Speeches & Floor Statements

Floor Remarks of U.S. Senator Lamar Alexander (R-Tenn.) -- Health Care Reform

Posted on November 18, 2009

I would like to say a word about health care. The Democratic leader, Senator Reid, today announced that he has completed work on a health care bill. We have been waiting for that. It has been written behind closed doors in Senator Reid's office for the last several weeks, so we have not known exactly what might be in it.

We have had two pieces of legislation from the Senate, one written by the HELP Committee, upon which I serve, another one from the Finance Committee. And now a bill has come from the House of Representatives. It has actually been passed there. And now the Democratic majority leader will be bringing forward his version of the bill. The bill seems to grow each time we have a new one -- a little faster than the Federal debt even grows. This one seems to be another 2,000-page, trillion-dollar bill.

But the point I want to make tonight is that the American people's response to this work, I think, will be what all of ours should be: We want to read the bill. We want to know what it costs. And we want to make sure we have time to understand exactly how it affects the health of each American.

This is the most personal kind of debate we could have about the health of every single American. It affects 17 percent of our economy. It is dramatic proposal, an enormous amount of money, at a time when our debt has reached twelve trillion dollars. A great many Americans are concerned about Washington, DC, because we do not seem to have a check and a balance on the various proposals for Washington takeovers, more debt, more spending, more taxes.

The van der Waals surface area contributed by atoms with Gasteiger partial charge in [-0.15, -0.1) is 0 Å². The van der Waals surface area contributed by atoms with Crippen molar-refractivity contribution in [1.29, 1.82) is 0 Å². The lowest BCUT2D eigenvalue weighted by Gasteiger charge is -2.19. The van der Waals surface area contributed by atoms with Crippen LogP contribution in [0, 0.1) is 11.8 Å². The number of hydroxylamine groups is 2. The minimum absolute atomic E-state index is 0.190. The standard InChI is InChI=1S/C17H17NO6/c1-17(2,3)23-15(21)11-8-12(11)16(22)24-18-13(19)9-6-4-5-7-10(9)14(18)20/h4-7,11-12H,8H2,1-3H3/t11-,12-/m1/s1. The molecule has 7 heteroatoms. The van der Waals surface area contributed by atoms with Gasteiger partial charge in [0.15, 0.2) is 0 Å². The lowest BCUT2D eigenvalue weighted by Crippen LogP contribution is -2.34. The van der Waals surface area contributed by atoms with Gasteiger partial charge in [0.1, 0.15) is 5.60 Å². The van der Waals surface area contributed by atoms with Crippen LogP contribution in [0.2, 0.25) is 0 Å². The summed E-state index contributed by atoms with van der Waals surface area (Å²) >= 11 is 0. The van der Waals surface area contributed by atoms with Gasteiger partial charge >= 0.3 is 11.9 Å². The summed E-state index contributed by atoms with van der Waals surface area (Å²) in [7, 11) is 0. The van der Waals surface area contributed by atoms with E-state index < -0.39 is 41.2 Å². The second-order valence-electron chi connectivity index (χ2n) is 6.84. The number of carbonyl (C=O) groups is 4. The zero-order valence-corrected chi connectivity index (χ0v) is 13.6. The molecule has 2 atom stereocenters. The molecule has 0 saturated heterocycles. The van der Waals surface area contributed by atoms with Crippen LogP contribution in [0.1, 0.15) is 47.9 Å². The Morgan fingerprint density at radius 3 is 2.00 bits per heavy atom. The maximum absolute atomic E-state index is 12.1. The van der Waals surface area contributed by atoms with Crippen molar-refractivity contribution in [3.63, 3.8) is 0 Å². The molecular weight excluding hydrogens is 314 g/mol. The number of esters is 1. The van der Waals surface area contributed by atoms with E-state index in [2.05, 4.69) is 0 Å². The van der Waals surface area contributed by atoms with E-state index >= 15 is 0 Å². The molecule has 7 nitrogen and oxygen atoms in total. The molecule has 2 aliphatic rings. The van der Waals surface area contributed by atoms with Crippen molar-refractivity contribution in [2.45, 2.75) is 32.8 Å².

Tonight I would like to do a simple thing; which is not to make a Republican speech but to read a letter, or parts of a letter, and insert it in the Record, that was written by eight Democratic Senators on October 6 to Senator Reid. I think their words say a great deal about this bill and about how we should proceed on it.

The letter is dated October 6, from eight Democratic Senators. It says, in part: Dear Leader Reid: ....Whether or not our constituents agree with the direction of the debate, many are frustrated and lacking accurate information on the emerging [health care] proposals in Congress. Without a doubt, --Say these eight Democratic Senators -- reforming health care in America is one of the most monumental and far-reaching undertakings considered by this body in decades. We believe the American public's participation in this process is critical to our overall success of creating a bill that lowers health care costs and offers access to quality and affordable health care for all Americans. And then, if I may read a couple more paragraphs from the letter from these eight Democratic Senators to the Democratic leader: Every step of the process needs to be transparent, and information regarding the bill needs to be readily available to our constituents before the Senate starts to vote -- "to vote" -- on legislation that will affect the lives of every American.

The eight Democratic Senators continue: The legislative text and complete budget scores from the Congressional Budget Office of the health care legislation considered on the Senate floor should be made available on a website the public can access for at least 72 hours prior to the first vote to proceed to the legislation. Let me read that again. That is not 40 Republicans -- although all 40 of us agree with it -- this is eight Democratic Senators to the Democratic leader: "The legislative text," No. 1, the "complete budget scores," No. 2, "from the Congressional Budget Office," posted on "a website," No. 3, for "72 hours" before "the first vote to proceed on the legislation."